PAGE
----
You have heard me talk a great deal about my Communication/PR colleagues and friends who I consider to be true professionals. What does being a Communication/PR professional mean to you? How do you become a true professional in Communication/PR?
To get to the new Wal-Mart in Tyson’s Corner, Virginia, about a mile from where I live in Vienna, you go down Route 7 until you see the Aston Martin dealership on the right. Then, you take the next left at the Porsche dealership.
You can’t miss the Aston Martin dealership, for it is across Route 7 from the Mercedes dealership.
Amazon founder Jeff Bezos is spending $250 million of his own money to buy the official house organ of the Democrat party.
Yes , “house organ”, a pejorative, old-fashioned term that fits the Washington Post perfectly.
One can’t help but wonder if this is a shrewd move to gain Washington access. What better way to get a seat at the table of the powerful in Washington, D.C. than to own the Washington Post, which has not made a profit in years. The darling of the glitterati, the Post has devolved into little more than a house organ for all things Democrat.
But power is power, and Bezos, reported to be a Libertarian, will have a pretty nice entry into the halls of power in Washington.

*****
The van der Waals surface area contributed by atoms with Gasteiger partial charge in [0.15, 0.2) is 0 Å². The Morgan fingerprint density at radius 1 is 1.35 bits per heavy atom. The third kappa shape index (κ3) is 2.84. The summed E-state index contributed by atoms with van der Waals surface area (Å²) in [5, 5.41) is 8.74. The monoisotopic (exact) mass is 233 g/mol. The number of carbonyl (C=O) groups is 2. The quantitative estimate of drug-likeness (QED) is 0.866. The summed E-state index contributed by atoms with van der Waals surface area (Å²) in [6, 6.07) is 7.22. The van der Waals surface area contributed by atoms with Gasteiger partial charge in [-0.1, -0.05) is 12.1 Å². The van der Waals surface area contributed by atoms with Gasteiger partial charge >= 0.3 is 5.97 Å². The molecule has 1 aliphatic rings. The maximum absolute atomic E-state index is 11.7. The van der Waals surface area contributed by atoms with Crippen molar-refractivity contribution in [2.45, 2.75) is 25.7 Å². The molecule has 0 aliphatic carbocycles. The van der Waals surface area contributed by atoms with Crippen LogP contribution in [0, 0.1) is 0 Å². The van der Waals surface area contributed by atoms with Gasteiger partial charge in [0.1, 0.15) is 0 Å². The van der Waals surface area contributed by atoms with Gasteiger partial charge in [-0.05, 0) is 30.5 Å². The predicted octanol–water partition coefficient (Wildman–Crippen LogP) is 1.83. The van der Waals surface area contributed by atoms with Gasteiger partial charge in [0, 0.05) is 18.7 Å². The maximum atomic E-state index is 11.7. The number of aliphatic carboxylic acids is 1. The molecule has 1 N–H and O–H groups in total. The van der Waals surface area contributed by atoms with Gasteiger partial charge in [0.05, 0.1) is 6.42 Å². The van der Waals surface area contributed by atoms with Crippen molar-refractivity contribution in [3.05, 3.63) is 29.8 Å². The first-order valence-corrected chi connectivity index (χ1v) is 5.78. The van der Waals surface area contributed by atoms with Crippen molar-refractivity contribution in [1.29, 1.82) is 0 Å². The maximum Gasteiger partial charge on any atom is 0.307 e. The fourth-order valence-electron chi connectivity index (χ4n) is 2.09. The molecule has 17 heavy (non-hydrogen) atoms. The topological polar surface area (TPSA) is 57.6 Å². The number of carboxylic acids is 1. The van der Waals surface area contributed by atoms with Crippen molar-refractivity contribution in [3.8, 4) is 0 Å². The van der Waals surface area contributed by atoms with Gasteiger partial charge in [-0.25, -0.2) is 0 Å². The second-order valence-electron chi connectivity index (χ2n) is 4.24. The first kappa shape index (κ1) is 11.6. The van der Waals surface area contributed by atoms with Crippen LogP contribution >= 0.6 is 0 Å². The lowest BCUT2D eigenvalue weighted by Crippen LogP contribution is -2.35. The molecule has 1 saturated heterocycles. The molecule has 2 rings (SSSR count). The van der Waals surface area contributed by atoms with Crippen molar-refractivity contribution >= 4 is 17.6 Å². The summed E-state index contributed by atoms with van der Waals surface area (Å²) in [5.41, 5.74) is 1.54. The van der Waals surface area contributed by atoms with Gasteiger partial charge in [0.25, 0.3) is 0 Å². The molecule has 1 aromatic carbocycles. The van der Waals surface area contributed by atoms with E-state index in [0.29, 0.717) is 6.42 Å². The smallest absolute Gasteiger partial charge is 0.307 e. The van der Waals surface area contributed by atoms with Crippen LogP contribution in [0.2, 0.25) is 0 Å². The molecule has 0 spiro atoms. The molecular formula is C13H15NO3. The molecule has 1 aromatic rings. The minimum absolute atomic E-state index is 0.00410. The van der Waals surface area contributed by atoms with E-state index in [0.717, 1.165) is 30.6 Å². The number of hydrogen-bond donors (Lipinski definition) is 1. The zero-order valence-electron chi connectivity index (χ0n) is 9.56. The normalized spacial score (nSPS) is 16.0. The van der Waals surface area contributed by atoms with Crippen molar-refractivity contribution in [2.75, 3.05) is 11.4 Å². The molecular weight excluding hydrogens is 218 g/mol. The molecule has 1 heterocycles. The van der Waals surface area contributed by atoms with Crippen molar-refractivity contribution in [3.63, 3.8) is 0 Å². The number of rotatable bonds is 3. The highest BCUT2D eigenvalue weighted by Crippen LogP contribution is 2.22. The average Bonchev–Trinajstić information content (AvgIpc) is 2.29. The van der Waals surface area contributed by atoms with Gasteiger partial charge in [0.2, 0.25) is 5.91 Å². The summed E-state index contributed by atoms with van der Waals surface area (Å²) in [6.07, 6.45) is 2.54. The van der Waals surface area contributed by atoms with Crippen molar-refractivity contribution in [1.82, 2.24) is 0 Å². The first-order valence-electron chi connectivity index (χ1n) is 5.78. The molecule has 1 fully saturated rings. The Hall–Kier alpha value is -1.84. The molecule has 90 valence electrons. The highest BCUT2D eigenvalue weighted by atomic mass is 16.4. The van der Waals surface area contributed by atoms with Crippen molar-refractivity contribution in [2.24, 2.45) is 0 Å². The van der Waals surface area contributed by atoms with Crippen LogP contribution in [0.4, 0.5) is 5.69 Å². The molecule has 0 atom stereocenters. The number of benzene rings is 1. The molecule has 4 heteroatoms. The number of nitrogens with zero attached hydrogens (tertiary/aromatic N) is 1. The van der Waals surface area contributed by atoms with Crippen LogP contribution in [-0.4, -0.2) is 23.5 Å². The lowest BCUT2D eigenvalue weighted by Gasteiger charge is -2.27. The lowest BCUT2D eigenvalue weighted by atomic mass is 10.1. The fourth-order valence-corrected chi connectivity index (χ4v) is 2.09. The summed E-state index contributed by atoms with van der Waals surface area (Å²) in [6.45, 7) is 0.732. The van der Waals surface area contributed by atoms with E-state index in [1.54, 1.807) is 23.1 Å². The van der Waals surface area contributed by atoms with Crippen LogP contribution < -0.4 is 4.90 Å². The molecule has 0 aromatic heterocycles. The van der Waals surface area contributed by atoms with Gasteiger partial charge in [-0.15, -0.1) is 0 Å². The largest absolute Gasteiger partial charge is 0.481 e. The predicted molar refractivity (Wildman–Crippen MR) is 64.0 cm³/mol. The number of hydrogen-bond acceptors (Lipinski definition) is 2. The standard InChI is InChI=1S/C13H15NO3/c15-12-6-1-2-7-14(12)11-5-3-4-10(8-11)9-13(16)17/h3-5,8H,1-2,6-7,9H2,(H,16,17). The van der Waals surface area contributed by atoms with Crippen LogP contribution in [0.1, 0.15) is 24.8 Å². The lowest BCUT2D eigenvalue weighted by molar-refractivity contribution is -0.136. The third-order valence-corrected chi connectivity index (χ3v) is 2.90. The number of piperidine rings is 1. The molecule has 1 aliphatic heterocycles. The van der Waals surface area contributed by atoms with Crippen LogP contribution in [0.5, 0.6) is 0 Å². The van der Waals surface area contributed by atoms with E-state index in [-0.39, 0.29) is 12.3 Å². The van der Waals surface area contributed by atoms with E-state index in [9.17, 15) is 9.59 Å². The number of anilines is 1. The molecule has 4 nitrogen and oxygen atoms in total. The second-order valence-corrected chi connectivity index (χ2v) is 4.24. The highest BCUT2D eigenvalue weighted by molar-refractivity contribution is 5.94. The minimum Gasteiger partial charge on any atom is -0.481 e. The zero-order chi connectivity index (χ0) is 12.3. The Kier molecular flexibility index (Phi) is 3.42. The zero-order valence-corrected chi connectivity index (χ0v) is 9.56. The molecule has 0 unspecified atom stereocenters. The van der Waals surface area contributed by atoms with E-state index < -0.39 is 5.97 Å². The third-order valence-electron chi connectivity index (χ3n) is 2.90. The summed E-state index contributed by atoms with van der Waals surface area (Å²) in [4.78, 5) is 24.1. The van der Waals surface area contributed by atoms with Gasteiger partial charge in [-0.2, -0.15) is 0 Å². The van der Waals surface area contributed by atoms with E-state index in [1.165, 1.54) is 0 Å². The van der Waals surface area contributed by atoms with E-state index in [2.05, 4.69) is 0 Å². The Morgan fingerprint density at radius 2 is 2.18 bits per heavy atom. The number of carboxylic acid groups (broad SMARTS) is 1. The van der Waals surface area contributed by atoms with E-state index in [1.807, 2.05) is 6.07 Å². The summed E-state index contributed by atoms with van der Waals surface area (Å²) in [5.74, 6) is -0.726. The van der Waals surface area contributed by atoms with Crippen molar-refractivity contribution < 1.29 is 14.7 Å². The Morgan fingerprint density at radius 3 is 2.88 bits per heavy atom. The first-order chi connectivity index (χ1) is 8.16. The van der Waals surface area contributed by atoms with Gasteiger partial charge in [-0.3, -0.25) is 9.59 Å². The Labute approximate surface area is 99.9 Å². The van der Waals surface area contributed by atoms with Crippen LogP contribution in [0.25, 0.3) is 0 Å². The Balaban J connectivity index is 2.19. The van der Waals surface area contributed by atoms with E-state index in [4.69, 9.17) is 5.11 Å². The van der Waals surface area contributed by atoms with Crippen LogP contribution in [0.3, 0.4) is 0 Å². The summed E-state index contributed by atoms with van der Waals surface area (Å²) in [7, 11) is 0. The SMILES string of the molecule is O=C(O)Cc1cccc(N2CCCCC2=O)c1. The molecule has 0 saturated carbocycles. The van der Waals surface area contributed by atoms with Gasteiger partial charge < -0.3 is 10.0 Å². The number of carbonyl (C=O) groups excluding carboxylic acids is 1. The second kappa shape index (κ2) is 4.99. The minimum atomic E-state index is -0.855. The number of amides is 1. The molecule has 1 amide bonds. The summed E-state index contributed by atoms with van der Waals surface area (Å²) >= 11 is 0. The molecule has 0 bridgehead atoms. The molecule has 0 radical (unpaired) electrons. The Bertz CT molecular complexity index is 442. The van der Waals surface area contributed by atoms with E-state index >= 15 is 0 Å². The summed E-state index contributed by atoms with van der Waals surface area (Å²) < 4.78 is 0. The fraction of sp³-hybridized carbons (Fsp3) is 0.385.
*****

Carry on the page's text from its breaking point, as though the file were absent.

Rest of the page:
The Post is just one of a long list of failed newspapers. Perhaps Bezos’ purchase will transform the business model in new and sustainable ways. Let’s hope so. A viable press is necessary to sustaining democracy.
Maybe Bezos can mitigate the Post’s shameless partisanship that is skewed so totally toward the Democrat party. A good first move would be to fire that hack “cartoonist” Tom Toles, whose 1940s images and obvious hatred for Republicans shows up in almost every cartoon he draws.
Journalism is supposed to be unbiased in reporting the news. The Washington Post gave up on that a long time ago. The result? It has become a moral and financial failure. I wish Jeff Bezos, a true entrepreneurial genius, great success in restoring it to some sort of ethical journalistic standard.
What is your greatest personal challenge as a public relations writer? How will you deal with this challenge?
Once upon a time, there was a course of study that addressed cooking, nutrition, food preservation, hygiene, along with other relevant topics to managing a household. It was called home economics, and it appears to have fallen out of favor in our fast-paced, modern world.
Here’s the paradox: while healthy eating has never been more popular than it is now, there is a concomitant obesity epidemic in America. What’s up with that?
According to the Centers for Disease Control and Prevention:
- More than one-third of U.S. adults (35.7%) are obese.
- Obesity-related conditions include heart disease, stroke, type 2 diabetes and certain types of cancer, some of the leading causes of preventable death.
- In 2008, medical costs associated with obesity were estimated at $147 billion; the medical costs for people who are obese were $1,429 higher than those of normal weight.
- By state, obesity prevalence ranged from 20.7% in Colorado to 34.9% in Mississippi in 2011. No state had a prevalence of obesity less than 20%. 39 states had a prevalence of 25% or more; 12 of these states had a prevalence of 30% or more: Alabama, Arkansas, Indiana, Kentucky, Louisiana, Michigan, Mississippi, Missouri, Oklahoma, South Carolina, Texas, and West Virginia.